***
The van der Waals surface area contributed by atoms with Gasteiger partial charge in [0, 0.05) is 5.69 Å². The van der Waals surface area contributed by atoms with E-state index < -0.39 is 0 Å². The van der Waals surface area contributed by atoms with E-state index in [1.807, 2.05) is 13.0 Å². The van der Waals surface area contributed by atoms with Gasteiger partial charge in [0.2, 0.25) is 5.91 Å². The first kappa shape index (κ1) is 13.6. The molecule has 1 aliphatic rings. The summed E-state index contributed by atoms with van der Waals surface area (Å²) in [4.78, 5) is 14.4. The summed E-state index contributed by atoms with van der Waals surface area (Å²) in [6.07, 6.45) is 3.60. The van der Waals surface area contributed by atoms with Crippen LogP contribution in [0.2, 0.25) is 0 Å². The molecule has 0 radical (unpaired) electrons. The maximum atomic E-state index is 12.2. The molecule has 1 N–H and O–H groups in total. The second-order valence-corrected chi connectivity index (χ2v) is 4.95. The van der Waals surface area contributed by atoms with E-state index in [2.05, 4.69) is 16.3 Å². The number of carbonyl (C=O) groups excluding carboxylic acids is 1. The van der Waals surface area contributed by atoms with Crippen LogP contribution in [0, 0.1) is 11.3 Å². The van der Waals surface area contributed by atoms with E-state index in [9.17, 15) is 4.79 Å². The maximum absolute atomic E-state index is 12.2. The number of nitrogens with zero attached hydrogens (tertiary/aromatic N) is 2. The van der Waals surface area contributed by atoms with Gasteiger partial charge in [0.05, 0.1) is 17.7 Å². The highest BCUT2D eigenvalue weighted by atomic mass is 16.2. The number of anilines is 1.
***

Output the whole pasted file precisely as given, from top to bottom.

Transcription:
The van der Waals surface area contributed by atoms with Gasteiger partial charge in [0, 0.05) is 5.69 Å². The van der Waals surface area contributed by atoms with E-state index < -0.39 is 0 Å². The van der Waals surface area contributed by atoms with E-state index in [1.807, 2.05) is 13.0 Å². The van der Waals surface area contributed by atoms with Gasteiger partial charge in [0.2, 0.25) is 5.91 Å². The first kappa shape index (κ1) is 13.6. The molecule has 1 aliphatic rings. The summed E-state index contributed by atoms with van der Waals surface area (Å²) in [4.78, 5) is 14.4. The summed E-state index contributed by atoms with van der Waals surface area (Å²) in [6.07, 6.45) is 3.60. The van der Waals surface area contributed by atoms with Crippen LogP contribution in [0.2, 0.25) is 0 Å². The molecule has 0 radical (unpaired) electrons. The maximum atomic E-state index is 12.2. The molecule has 1 N–H and O–H groups in total. The second-order valence-corrected chi connectivity index (χ2v) is 4.95. The van der Waals surface area contributed by atoms with E-state index in [2.05, 4.69) is 16.3 Å². The number of carbonyl (C=O) groups excluding carboxylic acids is 1. The van der Waals surface area contributed by atoms with Crippen LogP contribution in [0, 0.1) is 11.3 Å². The van der Waals surface area contributed by atoms with E-state index in [9.17, 15) is 4.79 Å². The maximum absolute atomic E-state index is 12.2. The number of nitrogens with zero attached hydrogens (tertiary/aromatic N) is 2. The van der Waals surface area contributed by atoms with Gasteiger partial charge in [0.05, 0.1) is 17.7 Å². The highest BCUT2D eigenvalue weighted by atomic mass is 16.2. The number of anilines is 1.